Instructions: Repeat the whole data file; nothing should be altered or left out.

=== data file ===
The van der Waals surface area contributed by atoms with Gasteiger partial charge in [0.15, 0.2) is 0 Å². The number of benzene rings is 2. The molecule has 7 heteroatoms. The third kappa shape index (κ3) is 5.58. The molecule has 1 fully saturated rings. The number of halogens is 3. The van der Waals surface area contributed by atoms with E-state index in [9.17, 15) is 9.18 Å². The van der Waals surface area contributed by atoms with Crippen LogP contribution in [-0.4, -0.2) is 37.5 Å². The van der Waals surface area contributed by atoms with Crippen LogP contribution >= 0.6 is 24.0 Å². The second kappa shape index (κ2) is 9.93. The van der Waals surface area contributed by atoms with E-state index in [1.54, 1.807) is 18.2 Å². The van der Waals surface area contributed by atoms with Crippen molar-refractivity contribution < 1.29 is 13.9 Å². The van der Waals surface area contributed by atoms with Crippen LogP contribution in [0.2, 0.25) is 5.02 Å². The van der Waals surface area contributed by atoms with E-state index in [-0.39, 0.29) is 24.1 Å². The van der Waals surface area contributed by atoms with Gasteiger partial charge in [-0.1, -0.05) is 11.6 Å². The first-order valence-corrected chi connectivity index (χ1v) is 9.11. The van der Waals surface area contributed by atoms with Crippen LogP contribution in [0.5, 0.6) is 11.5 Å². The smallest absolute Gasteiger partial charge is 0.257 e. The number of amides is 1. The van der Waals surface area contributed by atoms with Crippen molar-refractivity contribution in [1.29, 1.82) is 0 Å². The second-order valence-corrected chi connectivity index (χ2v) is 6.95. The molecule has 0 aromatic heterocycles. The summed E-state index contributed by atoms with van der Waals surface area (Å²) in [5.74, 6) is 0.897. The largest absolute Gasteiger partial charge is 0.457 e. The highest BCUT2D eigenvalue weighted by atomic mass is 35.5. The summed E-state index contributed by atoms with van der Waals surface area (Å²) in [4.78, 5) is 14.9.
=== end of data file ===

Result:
The van der Waals surface area contributed by atoms with Gasteiger partial charge in [0.15, 0.2) is 0 Å². The number of benzene rings is 2. The molecule has 7 heteroatoms. The third kappa shape index (κ3) is 5.58. The molecule has 1 fully saturated rings. The number of halogens is 3. The van der Waals surface area contributed by atoms with E-state index in [9.17, 15) is 9.18 Å². The van der Waals surface area contributed by atoms with Crippen LogP contribution in [-0.4, -0.2) is 37.5 Å². The van der Waals surface area contributed by atoms with Crippen LogP contribution >= 0.6 is 24.0 Å². The second kappa shape index (κ2) is 9.93. The van der Waals surface area contributed by atoms with E-state index in [1.54, 1.807) is 18.2 Å². The van der Waals surface area contributed by atoms with Crippen molar-refractivity contribution < 1.29 is 13.9 Å². The van der Waals surface area contributed by atoms with Crippen LogP contribution in [0.2, 0.25) is 5.02 Å². The van der Waals surface area contributed by atoms with E-state index in [-0.39, 0.29) is 24.1 Å². The van der Waals surface area contributed by atoms with Gasteiger partial charge in [-0.1, -0.05) is 11.6 Å². The first-order valence-corrected chi connectivity index (χ1v) is 9.11. The van der Waals surface area contributed by atoms with Crippen LogP contribution in [0.5, 0.6) is 11.5 Å². The smallest absolute Gasteiger partial charge is 0.257 e. The number of amides is 1. The van der Waals surface area contributed by atoms with Crippen molar-refractivity contribution in [1.29, 1.82) is 0 Å². The second-order valence-corrected chi connectivity index (χ2v) is 6.95. The molecule has 0 aromatic heterocycles. The summed E-state index contributed by atoms with van der Waals surface area (Å²) in [5.74, 6) is 0.897. The largest absolute Gasteiger partial charge is 0.457 e. The highest BCUT2D eigenvalue weighted by atomic mass is 35.5. The summed E-state index contributed by atoms with van der Waals surface area (Å²) in [4.78, 5) is 14.9.